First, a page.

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18.82  AMERICAN RUNNNING LAMPS.  Massive matched pair of port and starboard ocean-going ship’s running lamps made by prestigious “Perkins Marine Lamp & Hardware Corp, Brooklyn, NY. U.S.A.” as embossed on the maker’s labels on the front.  These lovely old navigational lanterns are of the finest quality available, made of heavy gauge solid brass with riveted seams, cast brackets and substantial pivoting bail handles.  Each houses it respective red and green Freznel lens of thick molded glass.  The top of each lamp contains an aspirated chimney cap with inner heat shield and a hinged double thick chimney cap with press-fit closure.  Internally these lamps retain their original oil fonts with aspirated burners, wicks and crystal glass chimneys!  The wick advance knobs are embossed “THE MILLER CO. Made In U.S.A.”  The bayonet fonts screw into the bottoms of the lamps with a quarter twist.  The back of each lamp is equipped with a heavy duty female hanging bracket riveted to the body of the lamp.  Below the bracket are classic “pine tree” air vents.  18 inches tall exclusive of the handles.  Maximum width 14 inches.  10 1/2 inches front to back.  These lanterns were actually used at sea.  As such they do evidence some expected dezincification of brass, typical of long exposure in a marine environment.  This noted, they are in excellent original condition with no dents, cracks or repairs.  Lightly polished.  A very handsome, quite scarce original pair. SOLD Back to Top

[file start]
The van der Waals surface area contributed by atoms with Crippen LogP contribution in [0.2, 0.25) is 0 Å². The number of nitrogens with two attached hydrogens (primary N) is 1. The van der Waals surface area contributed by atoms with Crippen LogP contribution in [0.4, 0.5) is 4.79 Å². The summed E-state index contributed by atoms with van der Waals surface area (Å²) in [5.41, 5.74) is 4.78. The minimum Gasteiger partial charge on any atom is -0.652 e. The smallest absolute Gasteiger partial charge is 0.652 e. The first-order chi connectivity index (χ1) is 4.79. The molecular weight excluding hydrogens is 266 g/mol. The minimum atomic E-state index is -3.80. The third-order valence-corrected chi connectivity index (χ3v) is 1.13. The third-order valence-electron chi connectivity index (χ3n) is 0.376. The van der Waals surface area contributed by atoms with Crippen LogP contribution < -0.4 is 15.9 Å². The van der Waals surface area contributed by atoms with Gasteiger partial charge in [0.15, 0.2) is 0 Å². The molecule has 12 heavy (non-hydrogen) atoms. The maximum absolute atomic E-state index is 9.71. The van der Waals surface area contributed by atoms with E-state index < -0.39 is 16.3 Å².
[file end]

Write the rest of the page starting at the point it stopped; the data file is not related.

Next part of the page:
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18.81   MINIATURE LANTERN.   Genuine, early 1900’s American navigational lamp made by the Perkins Company of Brooklyn, New York, as stamped “PERKO” on the bottom of the font.  This diminutive all brass anchor lamp has a thick. molded glass Freznel lens held by 4 protective struts which serve to hold the top and bottom of the lamp together  The lens bears the embossed inscription, “MLD 13 JR ANCHOR FIG.261 PERKINS.”  The base is aspirated with several holes on its periphery.  The oil font (sump) and burner are held in place with a bayonet twist in the bottom.  Two eyelets are attached to the sides for securing the lamp to a halyard.  The upper portion of the lamp has an elongated chimney with inner heat shield and is surrounded by “pine tree-like” vents.  The top has a pivoting loop for suspension.  This little veteran stands 8 ½ inches tall by 4 ¼ inches in diameter, not including the loops.  It is in virtually perfect original condition showing a rich patina from careful use at sea. 189